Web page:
Google Maps & Cultural Heritage

From Cameron Chapman at Mashable comes a list of the 100+ best tools and mashups; below are the ones I’ve selected that may be of interest to readers of this blog:

Cassini – An overlay of 18th century maps over Google Maps that lets you adjust the transparency of either layer.  (I’ve got copies of the IGM maps of Central Italy from the early 20th century that were used by Ward-Perkins and the rest of the BSR team during the South Etruria survey – I’d love to get those done similar to this application, but I expect I’d run afoul of one or several intellectual property issues…)

BibleMap.org – An interactive map of locations from the Bible.

World Heritage Google Map – A Google Map of UNESCO World Heritage Sites worldwide that includes photos.

PlaceOpedia – A map of Wikipedia articles linked to their locations.

World’s Creepiest Places – Just as the name implies, this map shows information about the world’ creepiest places.

The Kremer Collection – Use a Google Maps interface to browse a large collection of paintings.

zkimmer – An online publication viewer for newspapers and magazines that uses the Google Maps UI.

Google Maps Recent Edits – A constantly updating map that shows the most recent edits to Google Maps.

We Tell Stories – A map of the stories of six different authors that lets you follow the trail of their stories around the world

Map Builder – A quick and easy Google Maps mashup builder.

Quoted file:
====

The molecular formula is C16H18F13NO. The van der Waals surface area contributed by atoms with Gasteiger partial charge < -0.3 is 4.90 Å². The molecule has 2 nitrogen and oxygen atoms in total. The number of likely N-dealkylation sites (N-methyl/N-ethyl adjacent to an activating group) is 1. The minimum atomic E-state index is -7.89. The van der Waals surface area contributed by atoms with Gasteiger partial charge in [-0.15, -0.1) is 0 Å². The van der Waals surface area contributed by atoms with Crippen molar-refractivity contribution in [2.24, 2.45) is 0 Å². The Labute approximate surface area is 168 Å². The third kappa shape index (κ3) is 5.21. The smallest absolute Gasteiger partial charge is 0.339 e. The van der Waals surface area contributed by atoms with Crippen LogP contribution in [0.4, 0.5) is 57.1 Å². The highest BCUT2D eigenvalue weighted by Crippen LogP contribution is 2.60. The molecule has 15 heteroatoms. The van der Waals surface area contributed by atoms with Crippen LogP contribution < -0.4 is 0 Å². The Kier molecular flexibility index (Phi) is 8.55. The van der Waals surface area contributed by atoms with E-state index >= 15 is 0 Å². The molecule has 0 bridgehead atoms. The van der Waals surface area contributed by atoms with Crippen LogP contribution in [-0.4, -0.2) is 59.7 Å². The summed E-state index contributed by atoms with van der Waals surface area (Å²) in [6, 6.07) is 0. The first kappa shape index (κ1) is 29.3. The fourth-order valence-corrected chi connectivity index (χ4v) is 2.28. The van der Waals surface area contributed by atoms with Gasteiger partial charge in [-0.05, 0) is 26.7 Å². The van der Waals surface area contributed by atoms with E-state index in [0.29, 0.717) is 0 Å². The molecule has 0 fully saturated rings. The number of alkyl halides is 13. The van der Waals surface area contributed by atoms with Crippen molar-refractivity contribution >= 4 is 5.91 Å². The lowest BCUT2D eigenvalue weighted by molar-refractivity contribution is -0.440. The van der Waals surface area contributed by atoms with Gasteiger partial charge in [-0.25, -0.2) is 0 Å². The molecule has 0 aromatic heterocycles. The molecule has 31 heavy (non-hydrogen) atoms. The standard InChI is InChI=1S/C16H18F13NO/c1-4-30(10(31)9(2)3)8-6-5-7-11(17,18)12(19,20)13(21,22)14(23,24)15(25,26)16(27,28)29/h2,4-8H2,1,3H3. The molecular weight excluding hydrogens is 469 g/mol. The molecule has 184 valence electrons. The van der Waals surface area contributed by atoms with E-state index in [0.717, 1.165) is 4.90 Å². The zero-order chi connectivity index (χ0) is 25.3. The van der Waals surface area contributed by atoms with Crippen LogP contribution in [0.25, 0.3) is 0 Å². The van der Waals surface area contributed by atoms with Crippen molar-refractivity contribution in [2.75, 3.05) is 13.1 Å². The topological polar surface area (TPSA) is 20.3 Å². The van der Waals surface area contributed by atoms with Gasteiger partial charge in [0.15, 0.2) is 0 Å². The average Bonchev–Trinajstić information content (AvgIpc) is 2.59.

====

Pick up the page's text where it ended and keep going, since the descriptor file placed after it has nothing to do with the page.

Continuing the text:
MapMyPage – A simple tool to put Google Maps on your website.

Map My Life – An easy to use mashup that will map your life and show a timeline using an XML file you provide.

The Google Maps Image Cutter – A free application for cutting any image into tiles for use with the Google Maps interface.

Automatic Tile Cutter – Another app for cutting any image into tiles to use with Google Maps.

GMapCreator – A tool to make creating thematic Google Maps easier.

Geo Twitter – GeoCode your tweets and plot them on an embeddable map.

Mapmsg.com – An app that lets you put a message (smoke signals, crop circles, etc.) into a map and then email it to anyone.

Dual Maps – Free mapping tools to combine different Google Maps views as well as Microsoft Virtual Earth maps.

maps-for-free.com – Get relief layers for Google Maps free for creating your own mashups.

HeatMapAPI – Use this API to create your own heat maps to overlay Google Maps.

PdMarker – An app to help you easily customize Google Maps marker behavior

The original list lives here

Resistance is Futile: Facebook & Study Groups app

Like the Borg said, ‘Resistance is Futile’.

So far, I have not succumbed to Facebook. I’m on Linked In, I write this blog, I’m supposed to be contributing to the Ancient Bloggers’ Group Blog, I manage two other blogs for other projects, I keep the RWU website going, I’m building a virtual excavation in Second Life, I’m writing  two works of Interactive Fiction (as an experiment to teach historical literacy), I’m trying to figure out how the scenario builder in Caesar IV works so I can create a Forum Novum scenario, I have at least four articles on the backburner, plus sundry agent-based models… oh yes, I teach from time to time too…

But it looks like I’ll have to join Facebook, if only to evaluate what looks like the most useful application of it so far, at least as far as teaching/learning is concerned: ‘Study Groups‘.  From Dan Cohen’s Digital Humanities Blog:

“Many academic Facebook applications are merely search boxes or other non-social search and information services transposed to Facebook (e.g., JSTOR Search or the countless library search widgets). Study Groups, on the other hand, gets it right by emphasizing the networking and collaboration possible within Facebook.”

From Jane Hart’s Blog:

“Study Groups is a Facebook app.  It’s a social project management tool aimed at students to help them to easily collaborate online and in person.  It lets them: